THE JUDICIARY IN SEPARATION OF POWERS

THE JUDICIARY

The judicial powers of the federation shall be vested in the courts which are established by the constitution;S.6(1) CFRN. These include the power to adjudicate between individuals and between persons and the government s. 6(6). It also extends to interpretation of the constitution (ibid: s. 231(1)). In all, the decision of the court, especially the Supreme Court is final and binding on all authorities and persons in the federation except in electoral matters where the decisions of the court of Appeal are final and binding on all (Nigerian Constitution, 1999: ss. 235, 287)

Judicial control refers to the means by which the judiciary interfere in the activities of the other arms. It could also be referred to as judicial review. Judicial review is the power of the judiciary to screen the activities of the other arms of government in order to determine its constitutionality. This is due to the fact that according to S.14(2)(a), government gets its power through the constitution. Also, the judiciary as an implication of the joint provisions of S.6 & S.1 has to protect the constitution. This, the judiciary did in AG Lagos vs AG federation where the court declared that the president has no constitutional power to withhold statutory allocation of a state.

Also, in the case of Inakoju vs Adeleke, the judiciary checked the activities of the legislature. In that case, a splinter group of the Oyo state house of assembly purportedly impeached the governor. However, the provisions of S.188 of the constitution were not adequately followed. Thus, the judiciary declared this act of the legislature null and void.

It is argued in some quarters that judicial review is part and parcel of presidential system. However it can be seen as in the case of Nigeria’s first republic that there was judicial review. The correct position is that in most written and supreme constitutions there is usually judicial review. The exception to this is the case of the fifth French republic and Canada. Examples of cases where judicial review was utilised in Nigeria’s first republic are: Doherty vs Balewa, Chike Obi vs DPP, Adegbenro vs Akintola.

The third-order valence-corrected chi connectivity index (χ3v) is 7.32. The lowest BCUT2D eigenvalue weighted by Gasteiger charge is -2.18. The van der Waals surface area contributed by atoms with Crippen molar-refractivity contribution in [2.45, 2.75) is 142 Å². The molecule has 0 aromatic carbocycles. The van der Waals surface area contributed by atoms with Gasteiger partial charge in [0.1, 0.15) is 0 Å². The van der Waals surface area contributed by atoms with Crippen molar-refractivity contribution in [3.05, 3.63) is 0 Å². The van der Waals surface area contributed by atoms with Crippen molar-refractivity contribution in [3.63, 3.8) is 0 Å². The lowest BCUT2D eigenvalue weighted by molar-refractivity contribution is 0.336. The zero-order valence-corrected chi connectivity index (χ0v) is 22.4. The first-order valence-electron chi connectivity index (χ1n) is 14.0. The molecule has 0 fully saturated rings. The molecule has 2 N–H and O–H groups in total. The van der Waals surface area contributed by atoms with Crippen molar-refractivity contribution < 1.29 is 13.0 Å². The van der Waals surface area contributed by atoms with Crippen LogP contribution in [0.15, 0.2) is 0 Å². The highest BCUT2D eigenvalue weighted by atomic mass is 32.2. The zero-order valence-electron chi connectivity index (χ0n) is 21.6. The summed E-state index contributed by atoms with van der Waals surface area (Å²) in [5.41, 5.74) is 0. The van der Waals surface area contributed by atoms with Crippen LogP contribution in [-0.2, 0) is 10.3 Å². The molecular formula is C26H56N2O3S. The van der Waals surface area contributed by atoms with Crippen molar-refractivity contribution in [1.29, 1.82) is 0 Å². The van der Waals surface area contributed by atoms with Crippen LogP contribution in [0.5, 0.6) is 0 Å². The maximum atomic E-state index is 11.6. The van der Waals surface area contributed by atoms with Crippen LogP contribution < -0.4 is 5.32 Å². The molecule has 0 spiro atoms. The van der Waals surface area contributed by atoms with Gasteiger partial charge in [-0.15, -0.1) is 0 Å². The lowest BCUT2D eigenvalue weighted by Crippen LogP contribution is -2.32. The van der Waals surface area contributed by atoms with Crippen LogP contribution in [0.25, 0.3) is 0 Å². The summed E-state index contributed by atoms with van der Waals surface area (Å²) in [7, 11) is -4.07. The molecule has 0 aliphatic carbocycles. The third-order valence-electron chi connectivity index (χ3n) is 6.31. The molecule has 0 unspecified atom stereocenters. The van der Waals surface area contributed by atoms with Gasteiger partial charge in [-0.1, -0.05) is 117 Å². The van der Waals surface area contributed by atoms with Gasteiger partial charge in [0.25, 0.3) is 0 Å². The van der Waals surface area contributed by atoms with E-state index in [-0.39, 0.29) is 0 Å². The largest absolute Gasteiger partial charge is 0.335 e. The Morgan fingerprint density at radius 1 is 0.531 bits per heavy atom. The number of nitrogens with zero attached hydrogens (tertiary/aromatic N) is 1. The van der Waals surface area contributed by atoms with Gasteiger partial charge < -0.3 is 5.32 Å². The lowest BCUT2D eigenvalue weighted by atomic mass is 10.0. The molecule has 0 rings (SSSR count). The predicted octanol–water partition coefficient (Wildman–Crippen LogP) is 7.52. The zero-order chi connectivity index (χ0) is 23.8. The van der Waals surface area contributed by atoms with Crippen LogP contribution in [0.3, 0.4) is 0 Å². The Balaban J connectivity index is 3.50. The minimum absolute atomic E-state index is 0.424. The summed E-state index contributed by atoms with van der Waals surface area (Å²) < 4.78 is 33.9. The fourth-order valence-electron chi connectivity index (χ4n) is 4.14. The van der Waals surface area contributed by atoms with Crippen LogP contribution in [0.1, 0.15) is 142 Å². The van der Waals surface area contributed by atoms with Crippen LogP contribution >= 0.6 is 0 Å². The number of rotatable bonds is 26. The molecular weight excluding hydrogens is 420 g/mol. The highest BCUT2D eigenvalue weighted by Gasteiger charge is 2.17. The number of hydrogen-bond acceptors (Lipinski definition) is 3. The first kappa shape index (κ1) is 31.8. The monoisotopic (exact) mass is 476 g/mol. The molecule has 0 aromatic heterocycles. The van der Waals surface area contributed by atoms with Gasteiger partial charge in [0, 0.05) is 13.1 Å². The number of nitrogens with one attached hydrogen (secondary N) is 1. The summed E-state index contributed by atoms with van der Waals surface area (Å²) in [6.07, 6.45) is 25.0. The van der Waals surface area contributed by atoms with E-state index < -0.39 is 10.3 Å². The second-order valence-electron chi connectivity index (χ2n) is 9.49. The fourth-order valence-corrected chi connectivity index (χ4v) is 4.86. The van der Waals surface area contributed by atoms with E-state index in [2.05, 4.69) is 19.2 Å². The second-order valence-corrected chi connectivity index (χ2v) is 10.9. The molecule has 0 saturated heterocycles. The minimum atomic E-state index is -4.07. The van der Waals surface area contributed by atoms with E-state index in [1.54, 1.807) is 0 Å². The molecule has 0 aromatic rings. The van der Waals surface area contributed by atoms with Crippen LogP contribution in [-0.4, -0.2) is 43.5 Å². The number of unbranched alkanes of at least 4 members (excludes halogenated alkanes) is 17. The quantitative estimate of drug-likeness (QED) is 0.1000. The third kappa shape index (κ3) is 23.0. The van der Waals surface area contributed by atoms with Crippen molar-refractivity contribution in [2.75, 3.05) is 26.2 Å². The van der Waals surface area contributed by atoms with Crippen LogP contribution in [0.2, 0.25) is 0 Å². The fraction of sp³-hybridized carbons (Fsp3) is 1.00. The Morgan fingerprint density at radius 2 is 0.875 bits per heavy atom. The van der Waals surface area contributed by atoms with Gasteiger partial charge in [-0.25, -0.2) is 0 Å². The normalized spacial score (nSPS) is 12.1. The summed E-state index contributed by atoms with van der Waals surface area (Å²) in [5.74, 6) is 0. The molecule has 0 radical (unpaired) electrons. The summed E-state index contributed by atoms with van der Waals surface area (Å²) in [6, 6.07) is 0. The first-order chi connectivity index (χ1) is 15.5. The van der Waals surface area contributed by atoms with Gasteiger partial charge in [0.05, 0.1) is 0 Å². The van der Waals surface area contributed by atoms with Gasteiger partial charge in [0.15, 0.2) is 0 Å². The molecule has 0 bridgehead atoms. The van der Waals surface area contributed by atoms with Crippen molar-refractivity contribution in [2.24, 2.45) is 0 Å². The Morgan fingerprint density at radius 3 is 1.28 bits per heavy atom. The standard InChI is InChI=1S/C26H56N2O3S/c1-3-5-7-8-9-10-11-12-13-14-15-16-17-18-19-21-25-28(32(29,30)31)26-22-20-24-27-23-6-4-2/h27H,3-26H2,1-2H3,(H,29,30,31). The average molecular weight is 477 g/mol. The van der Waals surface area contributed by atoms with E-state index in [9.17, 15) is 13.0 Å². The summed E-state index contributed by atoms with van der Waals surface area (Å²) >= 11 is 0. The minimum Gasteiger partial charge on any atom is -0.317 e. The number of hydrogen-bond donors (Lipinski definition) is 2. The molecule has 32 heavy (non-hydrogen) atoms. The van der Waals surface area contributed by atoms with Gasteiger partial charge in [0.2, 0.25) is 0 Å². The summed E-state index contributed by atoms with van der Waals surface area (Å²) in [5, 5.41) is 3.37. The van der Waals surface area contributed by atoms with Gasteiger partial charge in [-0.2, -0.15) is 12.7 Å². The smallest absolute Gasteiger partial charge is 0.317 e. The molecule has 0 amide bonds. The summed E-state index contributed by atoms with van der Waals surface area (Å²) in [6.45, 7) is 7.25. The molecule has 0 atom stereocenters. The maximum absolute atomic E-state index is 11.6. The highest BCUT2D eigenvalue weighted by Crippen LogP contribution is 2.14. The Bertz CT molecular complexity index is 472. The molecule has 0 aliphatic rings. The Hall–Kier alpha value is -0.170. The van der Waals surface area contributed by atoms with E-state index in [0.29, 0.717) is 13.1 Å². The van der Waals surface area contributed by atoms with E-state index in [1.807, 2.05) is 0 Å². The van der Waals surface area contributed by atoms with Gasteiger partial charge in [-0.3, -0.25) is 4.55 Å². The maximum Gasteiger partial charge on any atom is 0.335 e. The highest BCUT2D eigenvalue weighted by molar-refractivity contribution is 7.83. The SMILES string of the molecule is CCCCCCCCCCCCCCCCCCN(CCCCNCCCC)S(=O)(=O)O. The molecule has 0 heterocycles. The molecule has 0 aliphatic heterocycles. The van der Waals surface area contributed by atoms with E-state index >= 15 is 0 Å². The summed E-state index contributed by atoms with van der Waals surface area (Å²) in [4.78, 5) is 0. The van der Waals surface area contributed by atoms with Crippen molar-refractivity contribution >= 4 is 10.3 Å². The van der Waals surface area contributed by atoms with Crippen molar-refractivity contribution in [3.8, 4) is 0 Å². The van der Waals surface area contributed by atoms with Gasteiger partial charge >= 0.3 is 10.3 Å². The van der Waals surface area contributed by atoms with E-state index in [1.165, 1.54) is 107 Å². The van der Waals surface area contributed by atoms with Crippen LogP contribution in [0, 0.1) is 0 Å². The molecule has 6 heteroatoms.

History Of Judicial Review

The word ‘judicial review’ was a coinage of Edward Samuel Corwin in 1910. Then there was judicial review but it didn’t go by the name it is now called. The earliest case of judicial review is that of Dr Thomas Bonham vs College of Physicians delivered by Sir Edward Coke in 1610. In the case the college had already incarcerated the plaintiff because they alleged that he practised medicine in London without a licence. The plaintiff then sued for false imprisonment.

The college relied on its statute of incorporation which gave it the power to administer medical practitioners in London. It also had the power to incarcerate offenders and receive half of the money from the fine imposed on each offender.

Justice Coke said that the defendant could not be plaintiff, prosecutor and judge in its own cause. This was in contradiction to the natural law principle Nemo Judex in Causa sua. Thus justice coke declared that if a statute is in conflict with common right, reason and the common law it would be declared void.

The pronouncements of justice Coke did not go down well with the English society and the king. Thus, Sir Coke was removed from the court of common pleas and he was made the chief justice of the kings bench. However, sir cokes replacement, sir henry hobart still continued in the principle of Bonham’s case. He declared in the case of Day vs Savadge that any statute that contradicts the principles of equity will be declared void in itself.

It should be noted that in the long run the principle of judicial precedent did not survive in Britain. What obtains now is the principle of parliamentary sovereignty. William Blackstone described parliaments powers to make law as “absolute, despotic and without control”.

Although the decision in Bonham’s case received little or no recognition in Britain, in America, the principle of judicial precedent has found solid footing. It is said that the case of Marbury vs Madison establishes judicial review in America. Although there might be some truth in is, it is technically incorrect. This is due to the fact that there have been cases of judicial review before Marbury vs Madison.

One of such cases is that of Bayard vs Singleton (N.C (mart) 5 ,48 1787) where the court declared a statute passed by the north Carolina legislature void. This is due to the fact that the statute provided that loyalists to the British or those who acquired title from them could not challenge the seizure of their property in court. The statute provided that the court should dismiss any such action brought before it. The court held that the provision of the law was contrary to Article 1 S.25 of the North Carolina constitution which provided that in any property dispute every citizen had an inviolable right to trial by jury. Other cases before Marbury vs Madison include: Tredell vs Weeden, Holmes vs Watson etc.

However, the reason for these cases not being popular was because they were decisions of lower courts. The decision of Marbury vs Madison was given by the US supreme court hence that is why it is so popular. It is also the most authoritative. It is in this case that chief justice Marshall declared that an act of the legislature that is repugnant to the constitution will be void.

Author: Olanrewaju Olamide

Olamide is an avid reader who believes that no knowledge is wasted. If he is not surfing the internet, he would be doing something else to get more information, whatever that is.

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